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Does torque reduce/increase through gears?

  1. Apr 25, 2010 #1
    Hi guys,

    Great forum. I'm a frequent reader and first time poster.

    I'm having a great deal of difficulty getting my head around something I have been researching.

    If you have a wind turbine that is powered by wind (obviously) and causes the rotor with blades to spin at a constant 16.7rpm (which in turn turns the shaft), which is directly connected to a gear.

    The gear is then connected to another gear and they have a 1:100.5 ratio. The power output is then 2MW (with the final shaft spinning at around 1680rpm).

    How would you calculate the torque at the main shaft where the rotor is?

    I came to this value, but I have no idea whether it's correct or not. It just seems like a lot for something that's only initially turning at 16.7rpm (by virtue of around 18m/s of wind).

    Code (Text):
    Torque [Nm] = ( 9549 * Power [kW] ) / rpm

    T = ( 9549 * 2000 ) / 1680 = 11367.86Nm

    Then I multiplied 11367.86 * 100.5 (gear ratio) = 1.142MN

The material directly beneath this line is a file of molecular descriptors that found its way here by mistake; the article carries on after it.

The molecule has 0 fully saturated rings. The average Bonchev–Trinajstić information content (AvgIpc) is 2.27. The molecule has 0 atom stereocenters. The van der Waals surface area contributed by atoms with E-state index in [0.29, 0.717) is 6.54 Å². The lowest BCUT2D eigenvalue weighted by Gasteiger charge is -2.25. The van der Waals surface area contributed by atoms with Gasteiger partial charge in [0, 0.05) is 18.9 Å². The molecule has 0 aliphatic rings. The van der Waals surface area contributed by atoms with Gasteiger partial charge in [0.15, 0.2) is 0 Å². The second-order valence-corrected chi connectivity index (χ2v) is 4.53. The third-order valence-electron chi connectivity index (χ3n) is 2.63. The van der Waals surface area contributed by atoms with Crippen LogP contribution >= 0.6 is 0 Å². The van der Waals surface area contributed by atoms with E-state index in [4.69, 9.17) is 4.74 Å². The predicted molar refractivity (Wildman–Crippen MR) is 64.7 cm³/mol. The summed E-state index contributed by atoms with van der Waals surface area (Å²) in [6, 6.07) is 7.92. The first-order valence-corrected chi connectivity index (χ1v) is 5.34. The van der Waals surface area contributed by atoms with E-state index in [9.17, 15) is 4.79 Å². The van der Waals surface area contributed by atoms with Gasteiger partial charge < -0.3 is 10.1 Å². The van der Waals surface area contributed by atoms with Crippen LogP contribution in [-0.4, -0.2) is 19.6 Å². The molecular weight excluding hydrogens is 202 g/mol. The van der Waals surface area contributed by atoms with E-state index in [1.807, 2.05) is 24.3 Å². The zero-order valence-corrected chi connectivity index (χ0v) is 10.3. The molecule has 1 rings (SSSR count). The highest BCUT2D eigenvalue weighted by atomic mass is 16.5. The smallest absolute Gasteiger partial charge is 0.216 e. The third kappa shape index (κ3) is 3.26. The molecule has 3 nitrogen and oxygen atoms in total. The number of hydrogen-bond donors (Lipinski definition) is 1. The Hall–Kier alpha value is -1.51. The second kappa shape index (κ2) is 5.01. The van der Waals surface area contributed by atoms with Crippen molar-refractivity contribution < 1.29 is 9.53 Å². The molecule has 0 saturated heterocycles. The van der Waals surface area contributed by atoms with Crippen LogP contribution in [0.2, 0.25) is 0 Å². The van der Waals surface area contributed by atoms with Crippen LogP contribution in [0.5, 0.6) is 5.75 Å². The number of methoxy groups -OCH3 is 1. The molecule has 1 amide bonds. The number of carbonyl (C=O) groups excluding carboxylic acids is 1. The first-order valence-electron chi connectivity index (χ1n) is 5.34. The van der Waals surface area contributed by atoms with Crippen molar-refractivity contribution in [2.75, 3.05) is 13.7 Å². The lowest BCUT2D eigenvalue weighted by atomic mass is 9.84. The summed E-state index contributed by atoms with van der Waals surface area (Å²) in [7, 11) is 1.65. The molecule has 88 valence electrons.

Any help would be appreciate to preserve my sanity!
  2. jcsd
  3. Apr 25, 2010 #2
    Dear PaulMa

    The key is to remember that power is constant throughout the drive train. Keeping this in mind together with the formula:

    P = T * omega

    shows you that when the power remains constant and the speed decreases, as is the case with the rotor of the wind turbine, then torque will increase.

    As for your calculation, everything is correct. I checked from the point of view that the two gears are in equilibrium and this is where you can see that the torque increases through gear sets.

    Janik Bessinger
  4. Apr 25, 2010 #3

    jack action

    User Avatar
    Science Advisor
    Gold Member

    Like janik.mech said, power is constant throughout the drivetrain, so it is much simpler to do:

    T = ( 9549 * 2000 ) / 16.7 = 1.14 X 106 Nm = 1.14 MNm
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